The big Amsterdam trade show expects to draw 1,200 exhibitors and 20,000 attendees
Despite uncertain economic times, U.S. marine companies will be well represented at the upcoming Marine Equipment Trade Show, which takes place Nov. 18-20 in Amsterdam.
METS, the largest show of its kind, features national pavilions for more than a dozen countries, including the United States. It also offers a marina pavilion, a composite pavilion and a superyacht pavilion.
The U.S.A. Pavilion is organized by the National Marine Manufacturers Association, and will feature 80 American companies, says Janice Ilg, project manager with the NMMA. Next year, when the show expands, there should be more space to add companies to the pavilion.
“I have the longest wait list I’ve ever had,” says Ilg, noting she has 10 companies waiting to get into the pavilion, instead of the usual four or five.
“If a buyer is looking for an American-made product, it makes sense to look in the U.S.A. Pavilion, because there’s a high concentration of U.S. brands there. It’s not the only place to find U.S. companies, because there are about 130 NMMA members and about 150 total American companies at METS, but the highest concentration is within the U.S.A. Pavilion,” she says.
“Our pavilion is always heavily visited,” Ilg says. One benefit of being in the pavilion, she says, is that the NMMA handles all of the details for exhibiting companies.
More than 1,200 exhibitors in total are expected to be on hand for the show, which is celebrating its 21st anniversary. Attendance should approach 20,000, with people coming to the show from more than 100 countries.
Last year, the show attracted 1,137 exhibitors from 39 countries, and 19,764 attendees. That was up from 16,805 attendees in 2006, organizers said.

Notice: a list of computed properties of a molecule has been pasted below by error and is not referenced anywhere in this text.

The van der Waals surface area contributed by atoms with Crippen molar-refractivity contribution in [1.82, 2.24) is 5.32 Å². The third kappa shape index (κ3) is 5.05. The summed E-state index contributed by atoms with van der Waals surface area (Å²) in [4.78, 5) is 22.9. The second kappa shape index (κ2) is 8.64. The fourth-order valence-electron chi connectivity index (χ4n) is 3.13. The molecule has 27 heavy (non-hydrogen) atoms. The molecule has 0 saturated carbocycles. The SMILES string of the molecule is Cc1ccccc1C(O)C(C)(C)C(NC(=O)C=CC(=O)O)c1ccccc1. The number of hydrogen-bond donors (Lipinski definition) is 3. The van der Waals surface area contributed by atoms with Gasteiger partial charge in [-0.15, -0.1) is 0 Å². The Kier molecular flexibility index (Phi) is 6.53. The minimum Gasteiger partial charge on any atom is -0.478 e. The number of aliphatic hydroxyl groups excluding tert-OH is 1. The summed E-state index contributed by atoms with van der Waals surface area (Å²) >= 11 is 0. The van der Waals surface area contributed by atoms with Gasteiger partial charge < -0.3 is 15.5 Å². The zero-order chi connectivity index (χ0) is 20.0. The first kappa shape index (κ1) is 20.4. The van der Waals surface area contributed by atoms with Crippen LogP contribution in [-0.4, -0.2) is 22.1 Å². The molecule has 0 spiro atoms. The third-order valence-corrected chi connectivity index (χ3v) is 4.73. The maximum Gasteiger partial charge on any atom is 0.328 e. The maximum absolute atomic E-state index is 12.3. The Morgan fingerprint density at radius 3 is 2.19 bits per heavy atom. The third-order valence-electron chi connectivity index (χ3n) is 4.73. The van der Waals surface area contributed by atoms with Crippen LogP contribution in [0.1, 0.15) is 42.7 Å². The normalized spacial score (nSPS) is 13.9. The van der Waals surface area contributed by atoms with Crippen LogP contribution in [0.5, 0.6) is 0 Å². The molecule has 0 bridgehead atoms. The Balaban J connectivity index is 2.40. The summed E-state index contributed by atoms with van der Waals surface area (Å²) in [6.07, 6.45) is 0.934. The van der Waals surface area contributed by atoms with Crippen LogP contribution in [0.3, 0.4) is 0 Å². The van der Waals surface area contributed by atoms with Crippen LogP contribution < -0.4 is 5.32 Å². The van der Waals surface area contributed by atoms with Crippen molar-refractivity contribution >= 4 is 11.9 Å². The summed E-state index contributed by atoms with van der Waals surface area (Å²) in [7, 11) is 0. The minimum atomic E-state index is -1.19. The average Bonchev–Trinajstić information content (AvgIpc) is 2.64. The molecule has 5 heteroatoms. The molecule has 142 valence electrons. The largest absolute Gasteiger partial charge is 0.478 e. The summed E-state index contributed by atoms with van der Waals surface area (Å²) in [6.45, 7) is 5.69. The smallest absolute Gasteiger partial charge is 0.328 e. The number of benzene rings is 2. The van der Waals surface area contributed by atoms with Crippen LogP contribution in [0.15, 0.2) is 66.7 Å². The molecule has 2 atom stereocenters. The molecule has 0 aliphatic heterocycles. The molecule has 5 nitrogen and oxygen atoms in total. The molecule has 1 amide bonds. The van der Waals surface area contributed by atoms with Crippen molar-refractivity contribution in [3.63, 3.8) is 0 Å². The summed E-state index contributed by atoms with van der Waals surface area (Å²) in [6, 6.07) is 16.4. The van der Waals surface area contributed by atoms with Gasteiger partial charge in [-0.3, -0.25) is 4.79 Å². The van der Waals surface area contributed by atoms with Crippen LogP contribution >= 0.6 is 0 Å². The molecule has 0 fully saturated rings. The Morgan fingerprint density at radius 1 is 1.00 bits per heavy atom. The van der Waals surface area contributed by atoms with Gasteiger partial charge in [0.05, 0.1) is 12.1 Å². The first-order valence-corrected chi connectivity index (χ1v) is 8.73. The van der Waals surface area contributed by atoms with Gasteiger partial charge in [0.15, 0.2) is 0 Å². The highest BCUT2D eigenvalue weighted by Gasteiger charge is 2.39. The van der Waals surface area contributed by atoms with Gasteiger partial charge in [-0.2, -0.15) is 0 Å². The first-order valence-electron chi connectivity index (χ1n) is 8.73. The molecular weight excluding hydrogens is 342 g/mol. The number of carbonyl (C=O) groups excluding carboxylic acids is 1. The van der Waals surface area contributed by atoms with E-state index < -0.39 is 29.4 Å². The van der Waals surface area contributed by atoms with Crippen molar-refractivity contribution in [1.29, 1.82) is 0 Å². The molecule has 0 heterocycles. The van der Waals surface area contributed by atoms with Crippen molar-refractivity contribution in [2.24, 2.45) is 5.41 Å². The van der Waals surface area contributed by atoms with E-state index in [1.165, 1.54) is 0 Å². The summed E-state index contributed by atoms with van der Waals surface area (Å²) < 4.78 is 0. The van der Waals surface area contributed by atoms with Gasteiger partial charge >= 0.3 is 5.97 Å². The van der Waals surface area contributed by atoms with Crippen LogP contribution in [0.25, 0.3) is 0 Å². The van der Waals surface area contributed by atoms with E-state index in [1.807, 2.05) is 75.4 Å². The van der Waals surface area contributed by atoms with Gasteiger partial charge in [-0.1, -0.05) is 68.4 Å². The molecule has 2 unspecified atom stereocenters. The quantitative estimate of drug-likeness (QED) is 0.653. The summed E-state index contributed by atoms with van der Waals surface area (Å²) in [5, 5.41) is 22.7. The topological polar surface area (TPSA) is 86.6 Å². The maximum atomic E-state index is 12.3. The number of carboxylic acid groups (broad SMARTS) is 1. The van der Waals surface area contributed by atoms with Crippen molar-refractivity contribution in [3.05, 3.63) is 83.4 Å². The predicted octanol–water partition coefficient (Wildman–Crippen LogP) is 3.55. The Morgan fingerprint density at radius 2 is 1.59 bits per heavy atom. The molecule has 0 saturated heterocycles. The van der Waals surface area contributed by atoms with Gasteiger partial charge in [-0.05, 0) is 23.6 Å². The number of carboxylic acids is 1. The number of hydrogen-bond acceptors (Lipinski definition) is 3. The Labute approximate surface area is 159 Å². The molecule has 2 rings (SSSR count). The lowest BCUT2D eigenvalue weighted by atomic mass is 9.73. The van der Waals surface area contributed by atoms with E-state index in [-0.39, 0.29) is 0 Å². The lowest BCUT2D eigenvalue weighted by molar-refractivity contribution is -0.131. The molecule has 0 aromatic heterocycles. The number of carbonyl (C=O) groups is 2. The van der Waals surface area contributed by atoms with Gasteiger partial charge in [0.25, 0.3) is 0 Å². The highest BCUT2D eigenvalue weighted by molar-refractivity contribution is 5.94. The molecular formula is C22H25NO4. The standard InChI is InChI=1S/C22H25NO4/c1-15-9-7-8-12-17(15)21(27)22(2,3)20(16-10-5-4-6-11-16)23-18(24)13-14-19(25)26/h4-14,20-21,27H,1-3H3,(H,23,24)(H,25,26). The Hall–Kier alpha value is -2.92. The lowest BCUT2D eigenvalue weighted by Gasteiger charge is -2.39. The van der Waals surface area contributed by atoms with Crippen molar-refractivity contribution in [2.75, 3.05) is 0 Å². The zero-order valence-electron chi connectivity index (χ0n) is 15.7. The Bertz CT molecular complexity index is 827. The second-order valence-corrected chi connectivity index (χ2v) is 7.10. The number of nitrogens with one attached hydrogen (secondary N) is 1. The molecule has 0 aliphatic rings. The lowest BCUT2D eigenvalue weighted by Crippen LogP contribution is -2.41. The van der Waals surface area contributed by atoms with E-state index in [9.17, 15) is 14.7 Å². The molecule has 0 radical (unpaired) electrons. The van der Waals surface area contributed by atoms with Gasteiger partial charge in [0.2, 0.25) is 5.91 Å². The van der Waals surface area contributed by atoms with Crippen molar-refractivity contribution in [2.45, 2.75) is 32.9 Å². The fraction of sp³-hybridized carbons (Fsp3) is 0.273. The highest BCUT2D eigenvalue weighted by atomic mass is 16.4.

“We’re anticipating another vibrant, product-packed METS for 2008, but also look forward to the newly built hall for 2009, named RAI Elicium,” says product manager Irene Dros. “It’s always a difficult balancing act trying to accommodate everyone’s requests, and hopefully the extra space next year will make life easier for everyone.”
In addition to the vast number of exhibitors, one of the most anticipated events is the presentation of the Design Awards METS, or DAME. This year, all product registration fees will be donated to the International Association of Disabled Sailing.
Also new in this year’s awards program is the recognition of the most eco-friendly or environmentally sustainable product.
“What better way to encourage boating than to help a charity promote sailing to people around the world who may otherwise be unable to take part,” Dros says. “And what better new certificate to introduce for the DAME than one that highlights our universal concern with the environment.”
DAME awards will be presented Nov. 18. Hugo Maurstad, a partner in Altor Equity Partners, will be the keynote speaker at the program.
METS is organized by Amsterdam REI, in association with the International Council of Marine Industry Associations.
For information, visit: www.metstrade.com.
This article originally appeared in the November 2008 issue.